Almost 1 million children wrongly diagnosed with ADHD

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Sounds shocking but that’s what Michigan State University economist Todd Elder found during his research.

Elder said that the children are only diagnosed with ADHD because they happen to be the youngest in their kindergarten class and are naturally the most immature.

Worryingly, it is the youngest that are also more likely to be prescribed medication like Ritalin and yet know one knows what the long term effects of Ritalin and similar drugs are on a child’s health.

Elder also says that this unnecessary medication for a misdiagnosis of ADHD resulted in a waste of around $320 million to $500 million a year, all for being younger.

“If a child is behaving poorly, if he’s inattentive, if he can’t sit still, it may simply be because he’s 5 and the other kids are 6,” said Elder, assistant professor of economics.

“There’s a big difference between a 5-year-old and a 6-year-old, and teachers and medical practitioners need to take that into account when evaluating whether children have ADHD” he said.

According to the Centers for Disease Control and Prevention, around 4.5 million children under the age of 18 are diagnosed with ADHD and that is despite there being no physical test for ADHD.

Using data from a sample of almost 12,000 children from the Early Childhood Longitudinal Study Kindergarten Cohort, Elder compared the age of diagnosis and the rate of medication between the youngest and oldest children in a grade.

He found that the youngest kids were 60 percent more likely to be diagnosed with ADHD compared to the oldest in the same grade and concluded that overall a total of 20 percent are likely to have been misdiagnosed with ADHD.

Although a teacher cannot have a child diagnosed with ADHD, they form an important part of the diagnostic criteria as the symptoms of ADHD require a child to demonstrate a number of symptoms that persist for six or more months and these symptoms must occur in at least two settings before the age of seven. The two settings are of course, at home and at school.

“Many ADHD diagnoses may be driven by teachers’ perceptions of poor behavior among the youngest children in a kindergarten classroom,” said Elder. “But these ‘symptoms’ may merely reflect emotional or intellectual immaturity among the youngest students.”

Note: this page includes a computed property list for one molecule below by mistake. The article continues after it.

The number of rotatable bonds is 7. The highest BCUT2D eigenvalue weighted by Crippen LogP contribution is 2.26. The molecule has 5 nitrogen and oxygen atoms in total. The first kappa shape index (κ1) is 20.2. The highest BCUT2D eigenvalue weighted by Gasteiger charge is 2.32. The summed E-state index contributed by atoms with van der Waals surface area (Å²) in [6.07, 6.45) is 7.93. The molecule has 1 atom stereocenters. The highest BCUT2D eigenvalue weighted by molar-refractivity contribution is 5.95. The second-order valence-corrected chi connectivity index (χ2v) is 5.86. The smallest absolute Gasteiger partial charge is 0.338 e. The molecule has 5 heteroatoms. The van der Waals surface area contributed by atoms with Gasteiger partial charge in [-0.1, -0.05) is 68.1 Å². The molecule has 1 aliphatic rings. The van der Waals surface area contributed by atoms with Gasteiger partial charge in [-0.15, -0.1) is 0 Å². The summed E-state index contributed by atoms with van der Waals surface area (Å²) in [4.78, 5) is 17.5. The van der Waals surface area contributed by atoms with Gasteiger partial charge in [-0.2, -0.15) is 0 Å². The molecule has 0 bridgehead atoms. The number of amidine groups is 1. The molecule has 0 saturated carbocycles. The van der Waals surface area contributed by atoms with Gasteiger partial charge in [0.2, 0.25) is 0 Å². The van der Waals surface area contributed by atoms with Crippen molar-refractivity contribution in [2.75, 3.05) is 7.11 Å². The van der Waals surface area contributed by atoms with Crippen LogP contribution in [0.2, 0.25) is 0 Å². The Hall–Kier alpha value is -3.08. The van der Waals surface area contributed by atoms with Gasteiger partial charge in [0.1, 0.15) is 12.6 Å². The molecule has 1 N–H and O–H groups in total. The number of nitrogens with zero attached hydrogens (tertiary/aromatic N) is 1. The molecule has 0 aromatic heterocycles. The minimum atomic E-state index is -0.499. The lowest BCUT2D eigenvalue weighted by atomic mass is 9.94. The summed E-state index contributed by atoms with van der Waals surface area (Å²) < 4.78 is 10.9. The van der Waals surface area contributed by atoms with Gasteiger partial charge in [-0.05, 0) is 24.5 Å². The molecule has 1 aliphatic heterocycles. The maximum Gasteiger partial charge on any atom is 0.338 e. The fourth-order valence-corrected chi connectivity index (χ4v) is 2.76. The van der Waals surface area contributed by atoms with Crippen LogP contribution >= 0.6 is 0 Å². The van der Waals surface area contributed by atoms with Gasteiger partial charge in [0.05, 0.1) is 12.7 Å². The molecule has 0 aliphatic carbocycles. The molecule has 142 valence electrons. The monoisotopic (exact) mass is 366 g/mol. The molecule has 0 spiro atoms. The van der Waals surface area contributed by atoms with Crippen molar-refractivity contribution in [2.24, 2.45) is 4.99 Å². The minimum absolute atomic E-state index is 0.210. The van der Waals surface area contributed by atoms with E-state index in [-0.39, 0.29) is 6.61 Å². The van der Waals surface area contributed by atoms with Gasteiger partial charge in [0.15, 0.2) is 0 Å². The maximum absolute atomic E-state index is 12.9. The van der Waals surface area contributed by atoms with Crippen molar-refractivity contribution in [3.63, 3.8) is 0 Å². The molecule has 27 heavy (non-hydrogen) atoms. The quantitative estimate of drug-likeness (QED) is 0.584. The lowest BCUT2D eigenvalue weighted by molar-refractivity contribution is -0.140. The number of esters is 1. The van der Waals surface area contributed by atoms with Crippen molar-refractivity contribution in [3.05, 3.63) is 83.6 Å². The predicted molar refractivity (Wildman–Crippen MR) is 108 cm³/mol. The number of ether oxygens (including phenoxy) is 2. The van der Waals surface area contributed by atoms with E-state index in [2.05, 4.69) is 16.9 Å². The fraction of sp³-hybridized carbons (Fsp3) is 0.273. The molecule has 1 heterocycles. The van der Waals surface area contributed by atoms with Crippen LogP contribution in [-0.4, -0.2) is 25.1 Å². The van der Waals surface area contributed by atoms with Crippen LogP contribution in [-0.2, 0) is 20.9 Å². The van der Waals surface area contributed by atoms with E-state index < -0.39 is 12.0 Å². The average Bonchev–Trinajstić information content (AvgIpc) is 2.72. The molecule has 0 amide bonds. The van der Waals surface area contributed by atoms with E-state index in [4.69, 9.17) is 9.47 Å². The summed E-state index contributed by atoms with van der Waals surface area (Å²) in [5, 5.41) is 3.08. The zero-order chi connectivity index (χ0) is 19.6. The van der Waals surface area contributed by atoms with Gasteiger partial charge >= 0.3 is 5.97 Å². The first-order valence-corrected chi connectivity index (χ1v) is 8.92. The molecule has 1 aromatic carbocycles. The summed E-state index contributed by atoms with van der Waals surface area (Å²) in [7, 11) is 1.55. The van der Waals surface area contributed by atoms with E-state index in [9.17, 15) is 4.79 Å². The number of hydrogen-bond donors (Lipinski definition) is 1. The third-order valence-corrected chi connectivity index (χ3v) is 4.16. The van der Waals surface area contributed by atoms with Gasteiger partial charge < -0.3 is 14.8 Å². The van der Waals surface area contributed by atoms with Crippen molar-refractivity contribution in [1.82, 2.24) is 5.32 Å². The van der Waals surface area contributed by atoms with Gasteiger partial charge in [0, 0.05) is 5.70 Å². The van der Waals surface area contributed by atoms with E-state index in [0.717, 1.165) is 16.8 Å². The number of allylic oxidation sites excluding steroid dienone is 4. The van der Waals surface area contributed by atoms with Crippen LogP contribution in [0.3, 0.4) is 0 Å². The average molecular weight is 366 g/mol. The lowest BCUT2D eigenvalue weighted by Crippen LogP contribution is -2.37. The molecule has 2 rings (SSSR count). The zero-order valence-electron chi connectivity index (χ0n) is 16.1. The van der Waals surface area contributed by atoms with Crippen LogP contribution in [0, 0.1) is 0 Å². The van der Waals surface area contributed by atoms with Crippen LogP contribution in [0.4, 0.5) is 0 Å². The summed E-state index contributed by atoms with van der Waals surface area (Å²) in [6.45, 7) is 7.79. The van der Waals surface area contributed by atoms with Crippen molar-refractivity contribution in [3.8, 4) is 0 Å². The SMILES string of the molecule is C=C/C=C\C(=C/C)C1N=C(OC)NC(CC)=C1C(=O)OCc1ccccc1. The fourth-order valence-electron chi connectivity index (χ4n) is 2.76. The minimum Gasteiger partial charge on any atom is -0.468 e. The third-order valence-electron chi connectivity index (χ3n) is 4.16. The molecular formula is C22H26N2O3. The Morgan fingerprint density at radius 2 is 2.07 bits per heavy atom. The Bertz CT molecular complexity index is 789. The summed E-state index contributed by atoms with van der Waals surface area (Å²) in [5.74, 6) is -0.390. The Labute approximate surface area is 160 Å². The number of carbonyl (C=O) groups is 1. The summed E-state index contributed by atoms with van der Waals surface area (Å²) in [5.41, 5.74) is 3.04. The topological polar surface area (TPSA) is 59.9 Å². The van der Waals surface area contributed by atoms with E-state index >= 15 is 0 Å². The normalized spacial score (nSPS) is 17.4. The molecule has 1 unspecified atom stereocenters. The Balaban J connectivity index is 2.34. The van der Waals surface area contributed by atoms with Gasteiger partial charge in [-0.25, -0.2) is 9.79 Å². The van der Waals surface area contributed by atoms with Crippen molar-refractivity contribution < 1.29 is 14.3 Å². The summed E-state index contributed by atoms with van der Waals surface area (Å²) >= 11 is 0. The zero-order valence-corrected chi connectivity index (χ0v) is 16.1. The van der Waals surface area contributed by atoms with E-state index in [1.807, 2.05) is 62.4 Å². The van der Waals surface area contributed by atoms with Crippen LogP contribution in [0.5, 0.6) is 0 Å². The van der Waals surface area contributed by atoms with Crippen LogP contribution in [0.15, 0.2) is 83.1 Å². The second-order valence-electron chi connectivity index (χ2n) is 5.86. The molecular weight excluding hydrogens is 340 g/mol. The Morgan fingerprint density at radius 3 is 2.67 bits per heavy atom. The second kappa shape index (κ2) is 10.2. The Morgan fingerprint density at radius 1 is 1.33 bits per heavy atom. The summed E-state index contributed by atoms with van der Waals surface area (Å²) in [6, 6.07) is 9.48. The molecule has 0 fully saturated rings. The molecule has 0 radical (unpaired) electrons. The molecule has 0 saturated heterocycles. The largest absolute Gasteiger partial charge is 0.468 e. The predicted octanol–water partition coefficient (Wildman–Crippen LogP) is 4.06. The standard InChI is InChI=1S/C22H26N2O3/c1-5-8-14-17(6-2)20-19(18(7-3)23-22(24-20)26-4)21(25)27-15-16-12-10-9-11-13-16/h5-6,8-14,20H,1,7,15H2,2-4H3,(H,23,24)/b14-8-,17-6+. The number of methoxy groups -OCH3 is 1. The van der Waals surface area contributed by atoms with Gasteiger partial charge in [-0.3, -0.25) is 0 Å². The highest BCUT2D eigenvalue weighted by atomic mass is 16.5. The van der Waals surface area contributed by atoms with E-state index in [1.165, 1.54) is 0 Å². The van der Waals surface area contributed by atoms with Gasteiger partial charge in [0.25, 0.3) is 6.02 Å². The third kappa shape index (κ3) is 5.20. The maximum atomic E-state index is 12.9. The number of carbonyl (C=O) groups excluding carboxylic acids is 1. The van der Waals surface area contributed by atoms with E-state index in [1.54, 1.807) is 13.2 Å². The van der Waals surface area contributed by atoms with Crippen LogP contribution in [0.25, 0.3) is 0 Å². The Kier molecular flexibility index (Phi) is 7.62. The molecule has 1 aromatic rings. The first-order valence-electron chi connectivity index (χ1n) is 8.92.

A separate study carried out by North Carolina State University and the University of Minnesota came to similar conclusions.

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  1. Jennifer
    Posted September 29, 2010 at 12:46 am | Permalink

    Some children have behavioral issues due to maturity, age, lack of discipline, or problems at home but there are SOME children with real neurological disorders. It may manifest itself in withdrawn behavior or hyper behavior – it depends on the child. I like what Brain Balance has to say about the issue. Strengthening brain communication through education, exercises, occupational therapy, etc. can make a big difference without drugs. I understand the difficult job that teachers have with 20 or more students who learn differently and at different levels. Never-the-less, it’s not as “easy” as every child with behavior or attention problems having ADHD. Some have sensory issues, etc.

  2. linda olivarez
    Posted August 19, 2011 at 10:43 pm | Permalink

    My daughter Isabella was misdiagnosed with add. She had been depressed since the age of 5, She is now 10 and has had to learn social skills how to interact with her friend and classmates due to the depression. Luckly we found a great thearpist (after many)that helps isabella and us understand this illness. And can be treated without prescribed meds. Like any illness it is a process but faith,patience,knowledge and love has held us with understanding this silent illness.

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